An entrepreneurial philosophy undergraduate from the University of Leeds who has developed a range of home-made healthy dog food is this year’s winner of the Sir Peter Thompson Enterprise Award, announced last night (Tuesday 7 May).
The annual event, organised by the University’s business start-up service Spark, is open to current students as well as graduates, with the winner receiving an award of £5,000. Serial entrepreneur Sir Peter Thompson is an alumnus of the University of Leeds and selects the winner each year: “There is always a wide range of enterprising business ideas coming out of the University and the winners are chosen for their business idea and its potential impact on the UK's economic, social or cultural prosperity,” he says.
This year’s winner is Sophie Tregellis with her fledgling company, Top Collar. “My dog biscuits have different flavours and are made with human-grade ingredients,” says Sophie. “I hadn’t originally considered the idea as a serious business proposition until a chat with the University Careers Centre changed my mind.”
Further advice from Spark convinced Sophie that her idea had potential. “Spark believed that the business could be a success – they saw that I am passionate about dog health and wellbeing,” she says. In between submitting coursework, Sophie put together a formal plan for the business after speaking to professional services advisors. “It’s fantastic to have won the prize so early on in the company’s development,” she says. “I’m busy finalising the Top Collar website and will use the prize money to fund hand-made production of the range using my recipes, freeing me up to promote the brand.”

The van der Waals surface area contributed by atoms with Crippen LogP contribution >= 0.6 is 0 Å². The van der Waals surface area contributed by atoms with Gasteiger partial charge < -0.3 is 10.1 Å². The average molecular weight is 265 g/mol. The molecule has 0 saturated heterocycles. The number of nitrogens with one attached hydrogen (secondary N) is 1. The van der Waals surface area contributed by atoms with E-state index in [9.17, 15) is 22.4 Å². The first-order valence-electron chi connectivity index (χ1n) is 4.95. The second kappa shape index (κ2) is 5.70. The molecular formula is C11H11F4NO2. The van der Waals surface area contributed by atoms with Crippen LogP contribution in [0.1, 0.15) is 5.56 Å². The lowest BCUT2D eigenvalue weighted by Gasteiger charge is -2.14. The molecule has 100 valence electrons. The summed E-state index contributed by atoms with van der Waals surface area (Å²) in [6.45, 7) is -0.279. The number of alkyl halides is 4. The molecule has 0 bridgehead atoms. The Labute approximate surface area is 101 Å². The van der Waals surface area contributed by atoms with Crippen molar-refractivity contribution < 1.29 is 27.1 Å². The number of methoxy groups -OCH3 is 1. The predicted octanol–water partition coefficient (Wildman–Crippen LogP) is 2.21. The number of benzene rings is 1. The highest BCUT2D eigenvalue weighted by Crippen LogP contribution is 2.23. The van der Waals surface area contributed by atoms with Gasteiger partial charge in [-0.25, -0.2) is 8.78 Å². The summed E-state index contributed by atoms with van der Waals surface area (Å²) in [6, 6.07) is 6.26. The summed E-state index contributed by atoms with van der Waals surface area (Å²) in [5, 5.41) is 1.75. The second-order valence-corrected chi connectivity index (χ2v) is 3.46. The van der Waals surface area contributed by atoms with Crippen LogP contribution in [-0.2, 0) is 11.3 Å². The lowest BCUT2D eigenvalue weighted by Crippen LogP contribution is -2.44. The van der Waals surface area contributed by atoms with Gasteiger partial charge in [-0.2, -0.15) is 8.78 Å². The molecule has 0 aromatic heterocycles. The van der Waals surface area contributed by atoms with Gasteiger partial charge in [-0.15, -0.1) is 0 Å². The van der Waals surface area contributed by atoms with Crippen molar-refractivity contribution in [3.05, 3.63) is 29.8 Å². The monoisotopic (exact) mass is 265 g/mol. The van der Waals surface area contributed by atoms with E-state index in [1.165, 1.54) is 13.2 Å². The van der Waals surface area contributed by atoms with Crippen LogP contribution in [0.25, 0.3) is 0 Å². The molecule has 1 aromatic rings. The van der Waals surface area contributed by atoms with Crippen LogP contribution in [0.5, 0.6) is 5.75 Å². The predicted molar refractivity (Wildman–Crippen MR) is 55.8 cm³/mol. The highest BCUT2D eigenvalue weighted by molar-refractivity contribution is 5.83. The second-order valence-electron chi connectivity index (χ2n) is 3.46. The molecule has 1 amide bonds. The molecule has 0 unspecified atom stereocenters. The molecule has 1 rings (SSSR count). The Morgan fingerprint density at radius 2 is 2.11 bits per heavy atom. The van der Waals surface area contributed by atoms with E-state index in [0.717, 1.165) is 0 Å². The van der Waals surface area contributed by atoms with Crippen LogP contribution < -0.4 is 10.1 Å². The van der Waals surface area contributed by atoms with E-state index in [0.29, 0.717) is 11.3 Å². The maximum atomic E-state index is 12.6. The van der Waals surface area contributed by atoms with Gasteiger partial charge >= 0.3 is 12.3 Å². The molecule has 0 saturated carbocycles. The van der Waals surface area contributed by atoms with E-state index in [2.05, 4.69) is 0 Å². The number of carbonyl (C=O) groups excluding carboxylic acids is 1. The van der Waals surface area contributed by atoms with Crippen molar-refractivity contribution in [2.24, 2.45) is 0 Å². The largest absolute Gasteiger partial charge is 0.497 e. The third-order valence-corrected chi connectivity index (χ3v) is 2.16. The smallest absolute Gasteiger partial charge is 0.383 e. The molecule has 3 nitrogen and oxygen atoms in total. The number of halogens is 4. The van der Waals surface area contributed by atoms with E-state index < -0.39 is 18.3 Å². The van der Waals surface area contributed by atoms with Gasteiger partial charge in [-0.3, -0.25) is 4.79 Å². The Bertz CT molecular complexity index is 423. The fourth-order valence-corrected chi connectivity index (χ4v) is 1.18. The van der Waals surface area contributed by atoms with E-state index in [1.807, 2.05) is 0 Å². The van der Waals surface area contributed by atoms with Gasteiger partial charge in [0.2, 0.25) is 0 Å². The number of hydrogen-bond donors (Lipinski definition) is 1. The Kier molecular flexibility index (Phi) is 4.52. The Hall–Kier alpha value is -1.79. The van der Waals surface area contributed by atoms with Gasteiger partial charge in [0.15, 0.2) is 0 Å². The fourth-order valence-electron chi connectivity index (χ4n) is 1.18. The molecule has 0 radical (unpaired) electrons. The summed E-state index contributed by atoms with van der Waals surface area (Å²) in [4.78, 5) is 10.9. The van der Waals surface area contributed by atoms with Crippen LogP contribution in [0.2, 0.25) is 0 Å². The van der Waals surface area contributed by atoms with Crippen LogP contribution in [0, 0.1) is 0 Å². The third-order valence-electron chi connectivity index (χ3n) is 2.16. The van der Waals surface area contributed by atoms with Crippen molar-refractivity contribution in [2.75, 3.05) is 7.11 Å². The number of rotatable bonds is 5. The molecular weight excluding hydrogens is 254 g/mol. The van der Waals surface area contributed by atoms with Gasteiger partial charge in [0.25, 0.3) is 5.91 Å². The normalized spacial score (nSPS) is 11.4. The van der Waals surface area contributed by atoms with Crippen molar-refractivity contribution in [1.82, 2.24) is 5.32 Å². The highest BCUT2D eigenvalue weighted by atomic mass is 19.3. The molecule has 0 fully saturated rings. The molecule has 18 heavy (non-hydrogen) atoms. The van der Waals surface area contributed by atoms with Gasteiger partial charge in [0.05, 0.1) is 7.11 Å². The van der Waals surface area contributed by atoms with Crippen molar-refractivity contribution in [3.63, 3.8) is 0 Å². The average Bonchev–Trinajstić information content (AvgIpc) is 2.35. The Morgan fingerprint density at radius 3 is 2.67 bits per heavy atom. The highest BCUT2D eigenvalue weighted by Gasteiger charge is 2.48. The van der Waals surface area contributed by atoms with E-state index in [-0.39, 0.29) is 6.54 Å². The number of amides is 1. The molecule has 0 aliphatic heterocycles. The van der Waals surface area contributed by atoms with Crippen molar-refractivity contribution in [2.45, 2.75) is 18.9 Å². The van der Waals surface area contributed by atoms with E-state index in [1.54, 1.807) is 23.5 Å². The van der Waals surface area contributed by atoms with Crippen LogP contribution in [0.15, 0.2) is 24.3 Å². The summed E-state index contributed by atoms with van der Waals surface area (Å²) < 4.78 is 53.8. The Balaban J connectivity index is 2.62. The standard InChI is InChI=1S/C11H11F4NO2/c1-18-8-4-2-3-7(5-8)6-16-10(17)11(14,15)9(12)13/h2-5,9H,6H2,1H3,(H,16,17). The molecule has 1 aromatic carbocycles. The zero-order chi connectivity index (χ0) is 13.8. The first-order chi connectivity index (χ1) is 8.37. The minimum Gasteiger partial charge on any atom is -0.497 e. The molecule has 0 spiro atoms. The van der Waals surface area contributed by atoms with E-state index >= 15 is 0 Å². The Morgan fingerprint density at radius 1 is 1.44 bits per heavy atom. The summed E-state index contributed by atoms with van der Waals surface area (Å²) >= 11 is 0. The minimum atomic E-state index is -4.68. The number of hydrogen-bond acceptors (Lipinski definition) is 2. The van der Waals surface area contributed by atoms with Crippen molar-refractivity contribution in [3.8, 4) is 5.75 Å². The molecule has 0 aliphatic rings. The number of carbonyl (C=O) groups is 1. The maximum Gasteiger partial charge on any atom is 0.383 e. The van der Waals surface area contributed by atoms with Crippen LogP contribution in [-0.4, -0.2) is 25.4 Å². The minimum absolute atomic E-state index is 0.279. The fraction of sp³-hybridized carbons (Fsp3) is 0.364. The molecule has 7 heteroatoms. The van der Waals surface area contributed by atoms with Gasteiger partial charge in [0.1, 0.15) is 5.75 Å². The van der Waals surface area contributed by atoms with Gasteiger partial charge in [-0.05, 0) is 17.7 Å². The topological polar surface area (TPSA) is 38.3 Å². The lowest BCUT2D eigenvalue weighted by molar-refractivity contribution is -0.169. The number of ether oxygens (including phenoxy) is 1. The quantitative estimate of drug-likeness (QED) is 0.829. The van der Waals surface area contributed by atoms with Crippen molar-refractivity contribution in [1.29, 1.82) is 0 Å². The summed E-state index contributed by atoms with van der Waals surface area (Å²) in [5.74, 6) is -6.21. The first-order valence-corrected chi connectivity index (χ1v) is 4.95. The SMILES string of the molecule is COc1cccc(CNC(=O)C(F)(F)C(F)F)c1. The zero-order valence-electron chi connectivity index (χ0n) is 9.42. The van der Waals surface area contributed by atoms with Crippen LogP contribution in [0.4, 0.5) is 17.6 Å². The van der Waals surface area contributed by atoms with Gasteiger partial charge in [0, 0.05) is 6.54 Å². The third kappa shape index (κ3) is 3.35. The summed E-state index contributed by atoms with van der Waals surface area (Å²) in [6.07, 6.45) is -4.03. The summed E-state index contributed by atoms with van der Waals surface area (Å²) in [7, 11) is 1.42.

Sophie has been allocated space to sell her range at Handpicked Hall, a community of independent retailers based in Leeds’ Grand Arcade which launches in the summer. “This is a great opportunity to work among other specialist producers and learn from them and shows that other people also have belief in my business,” she says.
A second award has been made by Sir Peter Thompson this year. Final year medicine undergraduate, Wendy Matthews, has developed a non-invasive medical device to stop nose bleeds and received a £5,000 research award, enabling her to develop a prototype of her device. “I had the idea after working on hospital wards and seeing how problematic nose bleeds could be,” says Wendy. “My device can be used in hospitals, but could also be used in sports and with children.”
Spark Business Adviser, Kairen Skelley, says: “Awarding two prizes is testament to the calibre of student entrepreneurs and their business ideas which come through Spark each year. We have seen a large increase in the number of student and graduate entrepreneurs coming in to see Spark over the last few years and we are getting busier and busier as time goes on. To combine entrepreneurial spirit with demanding undergraduate degree courses shows how inspired and dedicated these students are. The fantastic opportunities like the one offered by Sir Peter Thompson will spur them on to business success.”